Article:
Cowboy Character

It's not Texas Junk: Finding cowboy boots in a maze of antiques

It's not Texas Junk: Finding cowboy boots in a maze of antiques

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Robert Novotney started Texas Junk Company when he had $50 to his name. Photo by Peter Barnes
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The store is still as unassuming as ever. Photo by Peter Barnes
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Boots remain the main draw at Texas Junk Company, but you'll see an old VHS tape or two too. Photo by Peter Barnes
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Did John McEnroe wear cowboy boots? Photo by Peter Barnes
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Photo by Peter Barnes
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Photo by Peter Barnes
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Photo by Peter Barnes
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News_Peter Barnes_Texas Junk Co._tennis rackets_boots
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News_Peter Barnes_Texas Junk Co._signs

This time of year, rodeo-goers swamp Texas Junk Company like spring rain on a Houston street. They rifle through busted Zippos, antique tennis racquets and a VHS copy of The Princess Bride, all laid out in a shadowy maze of shelves and tables warmed by the fire in a barrel stove.

Mostly, though, they come for boots — some 1,500 pairs in stock before the rodeo started — with prices written on the soles that start at $30.

“I think I had about $50 when I started this place, enough to pay the rent,” Robert Novotney says.

That was in 1979, and he’s kept it casual ever since. Dispensing greetings, jokes and charm to a steady stream of boot-seeking customers, Novotney’s help finding the perfect pair is half the fun of visiting the store.

Need a ladies 9 1/2 for less than $50? You’re in luck. Kids want to look the part while roaming the rodeo? No problem. Need something he doesn’t have? He’ll tell you where to get it. Just be sure to come on a Thursday, Friday or Saturday, as those are the only days he’s open.

While ringing up customers on an antique cash register and entering sales longhand in a paper ledger, Novotney says he got started selling used stuff for an interior decorator out of a building across town marked by a 4-by-8 plywood sign and lacking electricity. He left Houston for a few years, working on a fire crew in Alaska and traveling through Central America before opening the store at its current location in Hyde Park.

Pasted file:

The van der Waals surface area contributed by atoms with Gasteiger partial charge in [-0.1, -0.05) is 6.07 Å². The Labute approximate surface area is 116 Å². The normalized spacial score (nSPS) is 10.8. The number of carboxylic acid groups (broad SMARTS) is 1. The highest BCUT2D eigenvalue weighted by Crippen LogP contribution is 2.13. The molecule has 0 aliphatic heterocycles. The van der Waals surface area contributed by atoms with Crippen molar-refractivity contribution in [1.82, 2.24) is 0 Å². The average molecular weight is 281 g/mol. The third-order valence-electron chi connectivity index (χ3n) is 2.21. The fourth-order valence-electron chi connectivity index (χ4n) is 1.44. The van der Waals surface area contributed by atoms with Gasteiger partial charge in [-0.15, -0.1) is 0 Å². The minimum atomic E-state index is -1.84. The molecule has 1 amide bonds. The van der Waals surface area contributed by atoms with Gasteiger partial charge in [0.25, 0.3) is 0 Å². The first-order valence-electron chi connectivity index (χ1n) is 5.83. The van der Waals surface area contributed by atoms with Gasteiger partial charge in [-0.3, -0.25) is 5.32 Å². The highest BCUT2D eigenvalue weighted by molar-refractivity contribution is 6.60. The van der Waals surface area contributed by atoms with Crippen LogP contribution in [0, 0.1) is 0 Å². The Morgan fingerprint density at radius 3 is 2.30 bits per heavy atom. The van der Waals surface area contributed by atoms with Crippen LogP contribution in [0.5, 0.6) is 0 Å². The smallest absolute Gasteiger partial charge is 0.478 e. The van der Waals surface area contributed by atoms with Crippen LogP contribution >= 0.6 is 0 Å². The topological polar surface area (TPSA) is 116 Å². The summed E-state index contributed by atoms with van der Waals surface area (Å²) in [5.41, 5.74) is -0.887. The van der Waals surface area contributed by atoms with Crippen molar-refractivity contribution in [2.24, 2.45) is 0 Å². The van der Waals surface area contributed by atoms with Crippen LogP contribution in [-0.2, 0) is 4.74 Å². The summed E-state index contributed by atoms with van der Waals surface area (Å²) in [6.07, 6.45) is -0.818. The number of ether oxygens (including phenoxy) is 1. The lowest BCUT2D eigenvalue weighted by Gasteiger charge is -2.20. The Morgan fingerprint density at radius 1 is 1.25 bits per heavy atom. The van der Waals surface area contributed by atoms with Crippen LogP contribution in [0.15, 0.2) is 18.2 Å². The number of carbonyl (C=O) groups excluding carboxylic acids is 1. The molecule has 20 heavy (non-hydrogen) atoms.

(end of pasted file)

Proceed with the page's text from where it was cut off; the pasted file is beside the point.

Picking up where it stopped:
Its reputation grew among savvy antique hunters for hidden bargains. Its boot collection made it Houston’s go-to place for weekend cattlemen, growing youngsters and everyone else who doesn’t want to shell out $200 on footwear to embrace their inner cowboy.

Buy a pair of boots and there’s a good chance you’ll go home with a story, too. Novotney closes the shop for seven weeks in August and September to make his annual pilgrimage to the infamous Burning Man art festival in the Nevada desert. Along the way, he buys about 150 pairs of used boots in all shapes and sizes from towns across the American West. Shoot the breeze in his store, and he’ll tell you about his annual two-week trips to Alaska in the summer to visit his family.

Like a trip to the Beer Can House or the Art Car Parade, the Texas Junk Company is one of those local institutions every Houstonian ought to check out at least once. It’s hardly a secret, having been profiled in Lucky, Elle and about every publication in town. But you’d never know that walking past the old Jacuzzis and weather-beaten furniture lined up outside.

“I don’t give a shit about money as long as I have enough to pay the bills,” Novotney says as he rings up another happy customer.

That's as authentic Houston as the 1,000-plus used cowboy boots you’ll find inside.